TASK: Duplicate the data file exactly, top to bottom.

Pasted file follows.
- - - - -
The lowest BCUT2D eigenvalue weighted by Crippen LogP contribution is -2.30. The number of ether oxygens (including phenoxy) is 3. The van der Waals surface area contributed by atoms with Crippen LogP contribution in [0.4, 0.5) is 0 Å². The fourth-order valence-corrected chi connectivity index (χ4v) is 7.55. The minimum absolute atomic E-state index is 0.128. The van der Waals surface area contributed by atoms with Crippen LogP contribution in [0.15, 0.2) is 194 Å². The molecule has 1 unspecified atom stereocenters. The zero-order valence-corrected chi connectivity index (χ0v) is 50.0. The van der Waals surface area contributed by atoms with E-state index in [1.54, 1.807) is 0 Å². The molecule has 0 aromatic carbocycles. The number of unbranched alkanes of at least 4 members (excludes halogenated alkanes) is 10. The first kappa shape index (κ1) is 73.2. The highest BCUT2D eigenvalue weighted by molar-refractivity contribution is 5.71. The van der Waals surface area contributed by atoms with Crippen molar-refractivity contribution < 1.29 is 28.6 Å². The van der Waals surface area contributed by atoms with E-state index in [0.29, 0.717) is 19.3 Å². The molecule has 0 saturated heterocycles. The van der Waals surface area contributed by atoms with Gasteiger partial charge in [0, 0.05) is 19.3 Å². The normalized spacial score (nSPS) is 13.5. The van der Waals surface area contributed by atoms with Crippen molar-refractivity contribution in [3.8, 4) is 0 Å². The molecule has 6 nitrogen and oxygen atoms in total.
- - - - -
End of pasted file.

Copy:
The lowest BCUT2D eigenvalue weighted by Crippen LogP contribution is -2.30. The number of ether oxygens (including phenoxy) is 3. The van der Waals surface area contributed by atoms with Crippen LogP contribution in [0.4, 0.5) is 0 Å². The fourth-order valence-corrected chi connectivity index (χ4v) is 7.55. The minimum absolute atomic E-state index is 0.128. The van der Waals surface area contributed by atoms with Crippen LogP contribution in [0.15, 0.2) is 194 Å². The molecule has 1 unspecified atom stereocenters. The zero-order valence-corrected chi connectivity index (χ0v) is 50.0. The van der Waals surface area contributed by atoms with E-state index in [1.54, 1.807) is 0 Å². The molecule has 0 aromatic carbocycles. The number of unbranched alkanes of at least 4 members (excludes halogenated alkanes) is 10. The first kappa shape index (κ1) is 73.2. The highest BCUT2D eigenvalue weighted by molar-refractivity contribution is 5.71. The van der Waals surface area contributed by atoms with Crippen molar-refractivity contribution < 1.29 is 28.6 Å². The van der Waals surface area contributed by atoms with E-state index in [0.29, 0.717) is 19.3 Å². The molecule has 0 saturated heterocycles. The van der Waals surface area contributed by atoms with Gasteiger partial charge in [0, 0.05) is 19.3 Å². The normalized spacial score (nSPS) is 13.5. The van der Waals surface area contributed by atoms with Crippen molar-refractivity contribution in [3.8, 4) is 0 Å². The molecule has 6 nitrogen and oxygen atoms in total.